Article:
Naturopathic Medicine?

Naturopathic Doctors are Primary Care Physicians in the state of Oregon.  Their scope of practice includes diagnosis and treatment of disease.  They are licensed to do procedures such as IV nutrition therapy, trigger point injection therapy, minor surgery, physical medicine techniques similar to Chiropractic, and pharmaceutical medicine.  Their understanding of human physiology and biochemistry allows them to apply a variety of therapies in a safe and effective way.

Naturopathic Physicians are known for their compassion, their listening and communication skills and their knowledge of the body.  They are thorough in their physical examination, laboratory and imaging diagnosis skills.  Because of the wide variety of therapies available, they are able to offer therapies that are both effective for the current condition and preventative in nature.

To become a Naturopathic Physician, one must have first undergone 4 years of undergraduate studies, fulfilled medical-science based prerequisites and subjected themselves to a rigorous application and admissions process before attending any single naturopathic training institution.  The naturopathic medical education is at the graduate level and requires 4 years (minimum) of studies to complete the required course work.  Following the successful completion of the course work, doctors are then required to sit and pass the Naturopathic Board Exams.

Not all states license Naturopathic physicians.  To determine if your state is licensed, or to get involved in licensing your state, visit the  American Association of Naturopathic Physicians at

The 5 tenants of naturopathic medicine are derived from the Naturopathic Medicine Oath.  The tenants serve as the cornerstone for the practice of naturopathic medicine.  They are an integral part of naturopathic care and require close, individual consideration.

1. First of all, to do no harm
The naturopathic practitioner’s first responsibility is to use as little force, or treatment, necessary to stimulate the patient’s own “vital force” or innate ability to heal. For example: if a bladder infection can be treated using botanical formulations and increased water intake, the practitioner will implement these therapies first.  If the infection appears to be severe, the practitioner may implement ‘conventional’ therapies like antibiotics, but then also utilize therapies like botanicals, nutrition and hydrotherapy, to heal the damaged tissues and support the healthy function of the weakened urinary system. Healing tissues that may be damaged or weak helps to prevent recurrence of the disease and leave the tissues less susceptible to recurrent infections.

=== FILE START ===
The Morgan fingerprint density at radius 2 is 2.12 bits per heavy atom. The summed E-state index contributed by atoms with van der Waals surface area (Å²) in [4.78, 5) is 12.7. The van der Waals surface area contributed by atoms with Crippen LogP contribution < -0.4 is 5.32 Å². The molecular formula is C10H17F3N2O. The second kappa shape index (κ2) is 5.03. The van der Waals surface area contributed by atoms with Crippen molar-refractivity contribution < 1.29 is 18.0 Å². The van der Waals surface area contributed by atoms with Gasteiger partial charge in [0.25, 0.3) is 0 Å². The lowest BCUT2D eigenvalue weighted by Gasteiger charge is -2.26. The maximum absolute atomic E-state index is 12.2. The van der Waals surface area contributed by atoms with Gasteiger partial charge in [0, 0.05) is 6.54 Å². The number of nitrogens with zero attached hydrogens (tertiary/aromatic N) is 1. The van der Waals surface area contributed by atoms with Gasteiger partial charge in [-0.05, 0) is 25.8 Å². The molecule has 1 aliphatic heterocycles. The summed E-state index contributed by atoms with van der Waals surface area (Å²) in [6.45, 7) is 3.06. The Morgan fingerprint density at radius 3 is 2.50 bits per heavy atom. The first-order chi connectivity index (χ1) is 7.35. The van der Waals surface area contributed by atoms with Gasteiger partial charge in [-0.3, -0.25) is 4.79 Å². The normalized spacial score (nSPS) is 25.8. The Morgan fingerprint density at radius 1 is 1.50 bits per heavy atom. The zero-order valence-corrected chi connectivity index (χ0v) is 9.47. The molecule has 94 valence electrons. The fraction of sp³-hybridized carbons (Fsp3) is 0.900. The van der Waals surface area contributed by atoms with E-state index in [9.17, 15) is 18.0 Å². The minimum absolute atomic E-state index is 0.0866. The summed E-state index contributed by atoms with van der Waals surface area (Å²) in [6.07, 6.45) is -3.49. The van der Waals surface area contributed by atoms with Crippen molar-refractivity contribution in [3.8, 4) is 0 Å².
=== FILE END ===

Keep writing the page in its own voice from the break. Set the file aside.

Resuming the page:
2. To act in cooperation with the Healing Power of Nature
All organisms have a vital force within them.  The vital force is the drive and desire to live and grow and heal.  Stimulating the vital force to achieve the highest possible level of health happens on a physical, mental and spiritual plane.  A healthy body can effectively handle stress and eliminate toxic chemicals and metabolites that it may encounter.  A healthy mind can generate positive thoughts, problem solve and synthesize information.   A healthy spirit is capable of living in harmony with the relationships between self and others can sit in peace while exploring emotional situations of any magnitude (including death) and can calmly accept with joy the place it holds in the world.

3. To address the fundamental cause of disease
The root cause of a disease can be attributed to a variety of factors or any combination thereof. Environment, relationships, mental or emotional stressors, spiritual conflicts, heredity or the body itself are examples of factors that can cause disease.  Addressing the fundamental cause(s) provides many answers to the practitioner and to the patient and can allow them to implement effective changes restore health. 

4. To heal the whole person through individualized treatment
Providing individualized treatment requires the physician to listen to the patient. Listening to the patient provides the practitioner with valuable information that can help heal the whole person. Developing a treatment plan that optimizes the patients vital force and is in accordance to the patient’s motivations can potentially generate much stronger compliance than otherwise. Finding treatment options that fit the individual patient’s wants and needs brings greater success for both the physician and the patient.